Health of the Hajj


For 5 days, starting 19 August, Saudi Arabia will host the Hajj, the world’s largest annual religious pilgrimage, where people from over 180 countries will converge in Mecca. Infectious disease transmission associated with this mass transnational movement of people is well known—malaria in 632 CE, meningitis in 1987 and 2000, polio in 2004, and pandemic influenza in 2009. As the former Deputy Minister of Public Health for Saudi Arabia, I know how immense the challenge is to ensure that the country is prepared to contain the spread of infectious disease and maintain public well-being during this event. Although major progress has been made over the past 30 years in Saudi Arabia and in pilgrimage countries, there is still much more to do to avoid a health catastrophe, given that the pilgrim quota may grow to 2.2 million by 2020.


Nearly half of Hajj pilgrims are 56 years of age or older, and about half have preexisting health conditions. Many pilgrims originate from countries with low income (66%) or that are involved in conflict (18%), with suboptimal health care, disease surveillance, or prevention education. These factors allow outbreaks to go undetected before reaching epidemic thresholds, and Hajj pilgrims can become unsuspecting disease carriers. The intense and exhausting nature of the rituals, extreme desert temperatures, proximity between pilgrims during congregation and prayers, and commitment to share facilities all collectively create an ideal environment for infectious disease transmission.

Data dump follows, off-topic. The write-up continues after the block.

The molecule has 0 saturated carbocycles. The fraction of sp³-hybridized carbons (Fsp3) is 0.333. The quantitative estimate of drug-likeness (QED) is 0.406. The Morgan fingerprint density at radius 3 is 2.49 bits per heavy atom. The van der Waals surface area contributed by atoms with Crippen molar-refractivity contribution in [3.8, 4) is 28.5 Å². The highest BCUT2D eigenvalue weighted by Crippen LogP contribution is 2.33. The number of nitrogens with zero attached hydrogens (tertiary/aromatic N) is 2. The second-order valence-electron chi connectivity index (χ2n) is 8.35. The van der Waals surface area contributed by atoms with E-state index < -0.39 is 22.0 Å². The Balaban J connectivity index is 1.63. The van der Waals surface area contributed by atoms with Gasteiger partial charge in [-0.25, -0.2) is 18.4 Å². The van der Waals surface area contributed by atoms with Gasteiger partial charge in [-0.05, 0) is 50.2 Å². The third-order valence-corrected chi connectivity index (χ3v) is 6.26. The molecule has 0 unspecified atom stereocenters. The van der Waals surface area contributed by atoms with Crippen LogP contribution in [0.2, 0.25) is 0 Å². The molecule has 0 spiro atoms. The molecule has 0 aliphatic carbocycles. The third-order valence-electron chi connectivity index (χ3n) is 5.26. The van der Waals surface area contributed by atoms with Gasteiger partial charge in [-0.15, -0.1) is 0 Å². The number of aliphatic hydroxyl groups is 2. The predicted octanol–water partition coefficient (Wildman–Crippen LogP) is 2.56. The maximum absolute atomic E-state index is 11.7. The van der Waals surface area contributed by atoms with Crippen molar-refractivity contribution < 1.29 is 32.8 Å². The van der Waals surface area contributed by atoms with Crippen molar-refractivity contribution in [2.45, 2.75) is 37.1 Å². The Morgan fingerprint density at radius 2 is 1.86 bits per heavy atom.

This year’s Hajj will be held in the shadows of recently documented outbreaks of cholera, Ebola virus disease, polio, Middle East respiratory syndrome, measles, meningitis, diphtheria, Lassa hemorrhagic fever, yellow fever, hepatitis, and Nipah virus infection across the countries of pilgrim origin. Hepatitis virus infections and tuberculosis are endemic in many of the pilgrims’ home countries. Alkhurma virus is endemic in Saudi Arabia. Potential for zoonotic disease transmission exists through the animal sacrifice rituals, including of imported livestock. Yet only three of these conditions require mandatory vaccination as an entry requirement for participation in the Hajj (meningococcal meningitis, polio, and yellow fever).

In 2009, when the H1N1 influenza pandemic coincided with the Hajj, Saudi Arabia convened stakeholders to create a discipline called “mass gathering medicine.” Saudi Arabia strengthened real-time Hajj surveillance and set up a reporting system and emergency operations center to monitor pilgrim safety and infectious disease events. However, if diseases of high transmission potential and case fatality such as Nipa virus or Ebola virus should emerge at the Hajj, Saudi Arabia’s response capacities may not be sufficient to stall their impact.

Surveillance at entry and exit points could quickly improve disease detection. Likewise, travel services could ensure compliance with international health regulations at all departure and arrival ports. The Hajj pilgrim venues and home country preparatory venues could actually become one-stop points for multiple disease surveillance and education for prevention. It will also be important to create a stockpile of medicines and vaccines in the event of a disease outbreak. Such an endeavor will require investment by the World Health Organization and a multinational strategy that is coordinated by the Saudi Ministry of Health.

Performing the Hajj is a deeply emotional wish of all Muslims, and many pilgrims save their lifelong earnings to participate. Thus, restrictions on participating in Hajj to reduce the risk of disease spread is a geopolitical challenge for governments. Vision 2030 is a national development initiative of Saudi Arabia that aims to support the expected growth in the international Hajj pilgrimage, which may reach 4.5 million by 2030. The initiative should involve pilgrim countries and international stakeholders to develop public health safeguards for mass gatherings, which for many, may be a once-in-a-lifetime event.